The C.O. wrote: “Woods had been in my confidential clerk for over a year – ever since the formation of the division.  It may be of some satisfaction to you to know that your son did his duty both willingly and well.  He died practically in the front line.”

 Doullens was the H.Q. of the French General Foch in the early part of the war.  From Summer 1915 to March 1916, the town was the junction between the French 10th Army and the British Third Army on the Somme.  The Citadelle, overlooking the town from the south, was a French military hospital, and the railhead was used by both Armies.  In March 1916, the Arras front became British, and the town became home to various Casualty Clearing Stations.  Medical units buried their dead firstly in the French Extension of the Communal Cemetery and later Extension No.2 when casualties form both the Arras and Somme fronts increased.

Seymour Waldegrave Soole

Seymour Waldegrave Soole
Gunner 199044 3rd Reserve Brigade
Royal Horse Artillery

 Division 46


Seymour Waldegrave Soole, was the eldest son of Laura Sophia Soole and the late Rev. S. H. Soole, of 3, Castle Crescent, Reading.

His is a registered war grave but bears a private memorial, number 7627.

 His death was reported in the Reading Standard, the newspaper for which he had worked.

Death of Gunner S. W. Soole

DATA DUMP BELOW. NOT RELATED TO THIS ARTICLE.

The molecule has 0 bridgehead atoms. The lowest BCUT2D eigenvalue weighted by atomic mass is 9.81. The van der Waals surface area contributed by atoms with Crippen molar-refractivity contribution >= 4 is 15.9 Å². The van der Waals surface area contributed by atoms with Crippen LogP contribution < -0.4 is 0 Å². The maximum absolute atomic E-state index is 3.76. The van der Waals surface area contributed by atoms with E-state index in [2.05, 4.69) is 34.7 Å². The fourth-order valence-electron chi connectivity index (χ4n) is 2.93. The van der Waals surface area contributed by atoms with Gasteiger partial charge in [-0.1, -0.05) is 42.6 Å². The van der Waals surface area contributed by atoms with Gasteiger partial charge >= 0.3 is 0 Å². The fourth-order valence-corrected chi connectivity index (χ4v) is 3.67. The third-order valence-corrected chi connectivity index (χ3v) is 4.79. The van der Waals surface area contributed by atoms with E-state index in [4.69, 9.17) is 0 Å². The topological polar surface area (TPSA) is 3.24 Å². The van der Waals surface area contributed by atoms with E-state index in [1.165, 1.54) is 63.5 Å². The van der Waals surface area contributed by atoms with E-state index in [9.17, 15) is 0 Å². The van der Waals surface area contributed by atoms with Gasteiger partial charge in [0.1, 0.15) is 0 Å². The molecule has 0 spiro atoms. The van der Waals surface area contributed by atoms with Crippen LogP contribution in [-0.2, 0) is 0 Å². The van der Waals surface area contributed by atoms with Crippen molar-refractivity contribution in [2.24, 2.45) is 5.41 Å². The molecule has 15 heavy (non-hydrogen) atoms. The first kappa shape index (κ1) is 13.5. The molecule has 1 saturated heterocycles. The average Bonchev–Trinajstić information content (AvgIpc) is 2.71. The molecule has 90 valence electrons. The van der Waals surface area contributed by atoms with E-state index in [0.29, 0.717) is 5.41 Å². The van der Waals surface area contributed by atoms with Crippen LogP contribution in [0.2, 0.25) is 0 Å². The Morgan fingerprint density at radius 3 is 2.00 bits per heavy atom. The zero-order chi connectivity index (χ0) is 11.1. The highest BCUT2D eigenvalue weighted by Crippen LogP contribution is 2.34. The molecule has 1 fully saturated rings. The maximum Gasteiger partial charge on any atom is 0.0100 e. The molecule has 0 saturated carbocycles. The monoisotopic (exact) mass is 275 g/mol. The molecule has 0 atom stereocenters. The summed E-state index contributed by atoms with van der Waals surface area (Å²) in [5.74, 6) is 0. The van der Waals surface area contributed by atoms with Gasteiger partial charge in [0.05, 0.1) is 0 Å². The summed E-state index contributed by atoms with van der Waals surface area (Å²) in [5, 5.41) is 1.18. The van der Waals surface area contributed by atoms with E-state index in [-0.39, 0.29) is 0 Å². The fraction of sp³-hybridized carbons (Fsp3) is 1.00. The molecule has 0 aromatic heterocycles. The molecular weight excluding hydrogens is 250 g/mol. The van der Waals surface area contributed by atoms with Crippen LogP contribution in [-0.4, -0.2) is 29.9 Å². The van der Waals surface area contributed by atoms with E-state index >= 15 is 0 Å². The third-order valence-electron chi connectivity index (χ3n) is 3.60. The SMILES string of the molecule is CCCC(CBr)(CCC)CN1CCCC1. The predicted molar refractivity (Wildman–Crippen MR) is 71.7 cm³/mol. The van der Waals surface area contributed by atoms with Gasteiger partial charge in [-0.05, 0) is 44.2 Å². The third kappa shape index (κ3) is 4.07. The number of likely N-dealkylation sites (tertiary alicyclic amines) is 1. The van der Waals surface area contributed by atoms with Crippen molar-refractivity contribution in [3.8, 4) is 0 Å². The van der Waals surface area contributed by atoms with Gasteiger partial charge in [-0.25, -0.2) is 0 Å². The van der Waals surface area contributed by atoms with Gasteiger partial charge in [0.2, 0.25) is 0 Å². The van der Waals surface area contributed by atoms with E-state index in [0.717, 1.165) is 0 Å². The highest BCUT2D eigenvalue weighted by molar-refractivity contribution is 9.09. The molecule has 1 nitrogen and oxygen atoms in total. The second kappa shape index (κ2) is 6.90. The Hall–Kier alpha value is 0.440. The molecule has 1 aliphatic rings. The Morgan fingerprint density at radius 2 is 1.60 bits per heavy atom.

“To his journalist friends the death of gunner Seymore Waldegrave Soole, RHA, came  as a great shock.  Just three weeks ago the deceased joined the colours, he was taken ill at Portsmouth and died suddenly on Saturday of cerebro-menigitis.  The deceased aged 40, was the eldest son of the late Rev. Seymour H. Soole, vicar of Greyfriars’, Reading and grandson of the late Martin Hope Sutton, founder of the firm Sutton and Sons.  For over ten years Mr. Soole had  been on the literary staff of the “Reading Standard”.  He was educated at Bradfield college and at Trinity College, Cambridge, graduating with Honours.  He performed his duties with courtesy and unostentation, and was greatly esteemed by his journalistic colleagues in Reading”. 

Then follows a list of the mourners.

“The grave was lined with ivy and moss, entwined with white a salmon cyclamen, and the laurel wreath and sheaf of violets were lowered with the coffin, which had been covered with a Union Jack”.

A list of the floral tributes followed.